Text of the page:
Photos show what it's like for Silicon Valley's 'working homeless,' who live down the street from tech giants
Melia RobinsonDec 6, 2017, 21:33 IST
In this photo taken Oct. 5, 2017, a man skates past a row of RVs where people live and sleep in the heart of silicon valley in Mountain View, Calif. Apartments across the street start at over $3,000 a month. The booming economy along the West Coast has led to an historic shortage of affordable housing and has upended the stereotypical view of people out on the streets. Reporting by The Associated Press finds that many of them are employed, working as retail clerks, plumbers, janitors _ even teachers. They go to work, sleep where they can and buy gym memberships for a place to shower.Marcio Jose Sanchez/AP
In Silicon Valley - home to tech giants like Google, Facebook, and Apple - tree-lined streets are filling with tents, cots, and dilapidated RVs.
Silicon Valley has the highest median income in the nation. But a worsening wealth gap has caused homelessness to surge. More than 10,000 people were living without shelter across San Jose and Santa Clara Counties on any given night in 2016, though that figure is probably low.
These photos give us a glimpse of life on the streets in Silicon Valley.
The area's tech-industry boom has created a new economic class: the working homeless.
In the same affluent, suburban cities where Google, Apple, Facebook, and Tesla built their headquarters, thousands of people work regular jobs and come home to cars and RVs.
"We still need to eat," said Tes Saldana, who works in the restaurants of two hotels in Palo Alto, California. She lives with her three adult sons in a camper she parks on the street.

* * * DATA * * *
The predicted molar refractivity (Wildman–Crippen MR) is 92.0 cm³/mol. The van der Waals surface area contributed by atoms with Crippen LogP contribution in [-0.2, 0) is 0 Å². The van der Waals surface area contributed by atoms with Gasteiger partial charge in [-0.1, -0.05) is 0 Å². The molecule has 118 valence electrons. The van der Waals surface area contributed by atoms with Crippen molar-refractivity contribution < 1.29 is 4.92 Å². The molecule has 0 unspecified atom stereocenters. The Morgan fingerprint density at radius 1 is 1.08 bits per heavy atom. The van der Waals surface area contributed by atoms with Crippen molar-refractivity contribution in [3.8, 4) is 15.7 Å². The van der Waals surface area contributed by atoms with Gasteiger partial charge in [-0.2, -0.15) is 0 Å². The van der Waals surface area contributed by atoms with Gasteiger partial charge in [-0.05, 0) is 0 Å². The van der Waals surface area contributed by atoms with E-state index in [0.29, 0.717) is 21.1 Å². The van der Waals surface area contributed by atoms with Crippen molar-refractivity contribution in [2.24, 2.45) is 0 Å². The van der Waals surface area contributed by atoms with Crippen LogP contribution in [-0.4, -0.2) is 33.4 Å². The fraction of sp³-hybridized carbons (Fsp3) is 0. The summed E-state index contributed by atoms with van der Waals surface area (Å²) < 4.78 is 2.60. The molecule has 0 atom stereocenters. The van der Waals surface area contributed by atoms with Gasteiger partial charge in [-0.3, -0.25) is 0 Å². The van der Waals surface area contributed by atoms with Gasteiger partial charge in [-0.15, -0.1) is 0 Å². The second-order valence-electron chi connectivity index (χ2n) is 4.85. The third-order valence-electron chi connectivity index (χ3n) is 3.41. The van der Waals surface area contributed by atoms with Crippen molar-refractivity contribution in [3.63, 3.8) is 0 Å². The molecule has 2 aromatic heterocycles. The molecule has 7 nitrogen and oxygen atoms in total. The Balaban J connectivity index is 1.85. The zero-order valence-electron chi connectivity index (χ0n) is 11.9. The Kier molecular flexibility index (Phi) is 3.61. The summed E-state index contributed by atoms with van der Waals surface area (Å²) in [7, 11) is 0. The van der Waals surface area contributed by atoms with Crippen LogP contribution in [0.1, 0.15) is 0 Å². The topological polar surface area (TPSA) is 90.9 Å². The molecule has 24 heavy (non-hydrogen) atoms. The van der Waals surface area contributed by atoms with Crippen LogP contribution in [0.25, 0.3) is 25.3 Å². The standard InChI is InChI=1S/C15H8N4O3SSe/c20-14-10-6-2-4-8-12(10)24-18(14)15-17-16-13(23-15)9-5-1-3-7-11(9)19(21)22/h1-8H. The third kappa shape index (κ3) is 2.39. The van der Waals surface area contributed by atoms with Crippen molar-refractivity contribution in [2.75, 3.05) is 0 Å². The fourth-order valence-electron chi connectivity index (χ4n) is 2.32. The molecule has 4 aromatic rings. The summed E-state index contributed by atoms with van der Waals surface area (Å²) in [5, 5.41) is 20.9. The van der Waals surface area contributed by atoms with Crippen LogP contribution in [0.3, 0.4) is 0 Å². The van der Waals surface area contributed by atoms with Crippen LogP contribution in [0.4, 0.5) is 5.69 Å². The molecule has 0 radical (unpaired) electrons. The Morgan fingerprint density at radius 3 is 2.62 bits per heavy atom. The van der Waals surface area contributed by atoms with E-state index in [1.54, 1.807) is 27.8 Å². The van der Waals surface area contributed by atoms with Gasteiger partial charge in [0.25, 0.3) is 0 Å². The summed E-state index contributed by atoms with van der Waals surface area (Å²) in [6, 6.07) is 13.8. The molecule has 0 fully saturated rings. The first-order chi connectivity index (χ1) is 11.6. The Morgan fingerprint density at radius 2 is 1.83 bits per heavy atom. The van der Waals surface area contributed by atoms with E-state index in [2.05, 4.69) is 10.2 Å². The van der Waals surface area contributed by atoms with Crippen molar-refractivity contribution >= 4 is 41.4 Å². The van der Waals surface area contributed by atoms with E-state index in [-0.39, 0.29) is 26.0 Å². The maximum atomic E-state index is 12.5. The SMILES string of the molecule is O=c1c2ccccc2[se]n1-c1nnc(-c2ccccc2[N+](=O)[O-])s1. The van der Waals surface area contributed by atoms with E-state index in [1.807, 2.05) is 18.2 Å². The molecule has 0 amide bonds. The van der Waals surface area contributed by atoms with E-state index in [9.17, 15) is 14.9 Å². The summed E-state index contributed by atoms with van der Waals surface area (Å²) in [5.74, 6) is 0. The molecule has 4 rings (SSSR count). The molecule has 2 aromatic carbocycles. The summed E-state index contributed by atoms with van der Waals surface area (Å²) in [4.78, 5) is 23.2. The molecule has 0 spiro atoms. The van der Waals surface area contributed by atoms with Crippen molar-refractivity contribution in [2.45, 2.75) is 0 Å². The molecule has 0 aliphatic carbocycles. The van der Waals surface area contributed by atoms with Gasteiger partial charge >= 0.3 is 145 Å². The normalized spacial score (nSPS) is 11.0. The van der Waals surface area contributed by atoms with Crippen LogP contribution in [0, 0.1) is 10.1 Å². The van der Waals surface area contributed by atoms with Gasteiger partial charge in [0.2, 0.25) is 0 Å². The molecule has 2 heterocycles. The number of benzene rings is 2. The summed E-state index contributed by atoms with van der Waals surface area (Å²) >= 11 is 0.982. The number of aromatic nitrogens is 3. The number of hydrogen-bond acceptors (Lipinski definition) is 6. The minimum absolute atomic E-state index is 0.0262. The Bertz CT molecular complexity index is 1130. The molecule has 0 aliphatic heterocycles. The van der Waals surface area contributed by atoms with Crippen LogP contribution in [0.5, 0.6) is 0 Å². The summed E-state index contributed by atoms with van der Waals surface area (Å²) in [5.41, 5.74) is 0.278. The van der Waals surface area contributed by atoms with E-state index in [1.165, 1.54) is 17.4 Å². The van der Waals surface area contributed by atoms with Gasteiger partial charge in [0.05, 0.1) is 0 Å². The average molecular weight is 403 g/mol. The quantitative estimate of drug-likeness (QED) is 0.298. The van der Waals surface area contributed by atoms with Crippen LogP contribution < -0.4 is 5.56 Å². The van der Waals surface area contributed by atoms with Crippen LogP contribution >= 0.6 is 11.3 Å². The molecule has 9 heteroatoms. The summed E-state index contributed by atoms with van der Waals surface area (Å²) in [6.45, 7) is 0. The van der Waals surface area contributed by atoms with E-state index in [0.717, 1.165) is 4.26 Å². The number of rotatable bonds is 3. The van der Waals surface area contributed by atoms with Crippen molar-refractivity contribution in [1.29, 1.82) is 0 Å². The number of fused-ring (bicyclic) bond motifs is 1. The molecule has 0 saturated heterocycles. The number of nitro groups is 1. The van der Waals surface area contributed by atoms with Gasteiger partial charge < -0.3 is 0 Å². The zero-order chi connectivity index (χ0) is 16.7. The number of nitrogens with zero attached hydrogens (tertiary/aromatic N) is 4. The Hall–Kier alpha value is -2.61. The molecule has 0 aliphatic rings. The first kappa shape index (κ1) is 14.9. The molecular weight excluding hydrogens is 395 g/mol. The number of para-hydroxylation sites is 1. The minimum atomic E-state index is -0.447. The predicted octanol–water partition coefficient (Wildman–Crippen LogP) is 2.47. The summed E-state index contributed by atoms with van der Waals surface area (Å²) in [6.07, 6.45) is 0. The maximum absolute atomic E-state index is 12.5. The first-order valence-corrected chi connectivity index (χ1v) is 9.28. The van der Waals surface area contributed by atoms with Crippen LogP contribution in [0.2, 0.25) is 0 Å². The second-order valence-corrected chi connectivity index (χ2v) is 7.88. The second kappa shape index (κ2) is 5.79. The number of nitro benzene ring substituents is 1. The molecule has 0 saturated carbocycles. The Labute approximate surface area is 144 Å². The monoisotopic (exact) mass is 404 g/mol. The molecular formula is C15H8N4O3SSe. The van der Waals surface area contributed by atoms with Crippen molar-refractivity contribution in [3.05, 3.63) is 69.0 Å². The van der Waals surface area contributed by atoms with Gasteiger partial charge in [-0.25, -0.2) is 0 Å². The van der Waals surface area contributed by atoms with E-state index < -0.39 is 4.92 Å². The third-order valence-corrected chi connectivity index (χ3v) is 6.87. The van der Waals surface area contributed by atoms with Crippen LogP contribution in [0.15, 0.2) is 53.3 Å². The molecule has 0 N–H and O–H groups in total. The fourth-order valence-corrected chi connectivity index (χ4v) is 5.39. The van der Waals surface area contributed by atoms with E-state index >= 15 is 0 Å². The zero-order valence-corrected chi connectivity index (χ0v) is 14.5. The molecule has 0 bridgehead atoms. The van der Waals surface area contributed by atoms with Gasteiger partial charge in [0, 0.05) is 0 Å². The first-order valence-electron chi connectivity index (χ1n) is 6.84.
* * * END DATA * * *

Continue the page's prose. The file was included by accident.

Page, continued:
An influx of tech workers along with decades of under-building has created a historic housing shortage in the San Francisco Bay Area. The cost of living is sky-high.
In 2016, nearly one-third of people living in California put more than half their total income toward rent and utilities, according to a report by the California Budget & Policy Center.
Working-class wages don't stretch far in a city like San Jose, where the median rent is $3,500 a month. Food service workers make a median wage of $12 an hour there.
Living in a vehicle allows people to save up money that they would lose in rent.
Benito Hernandez, who works as a landscaper and roofer, pays $1,000 a month to rent an RV that he shares with his pregnant wife and children. They live in Mountain View.
The family was kicked out of their apartment two years ago, after the rent increased to nearly $3,000 a month. "After that, I lost everything," Hernandez, 33, told the AP.
Despite her full-time job teaching English classes at San Jose State University, Ellen Tara James-Penney sleeps in a car she parks at a church that shelters homeless people.
She eats her meals at the school's dining hall and the church.
At night, she grades papers and prepares lessons in her car by the light of a headlamp.
During a lesson on John Steinbeck, a students said that she was tired of hearing about the homeless. "I said, 'Watch your mouth. You're looking at one.' Then you could have heard a pin drop," James-Penney told the AP. "It's quite easy to judge when you have a house."
Albert Brown III, a security officer, said his feet have been hurting him but he can't afford to miss a shift. He recently signed a lease that he can barely afford on his $16-an-hour salary.
"It's a sad choice. I have to decide whether to be homeless or penniless, right?" Brown told the AP. He previously lived in his car and is working overtime to pay for its pricey repair.
Tom Myers, executive director of Community Services Agency, a nonprofit based in Mountain View, told the AP that a "crisis of unemployment" is not to blame for the homelessness epidemic in Silicon Valley. "People are working," he said.
But working does not mean living comfortable in the tech capital of the world.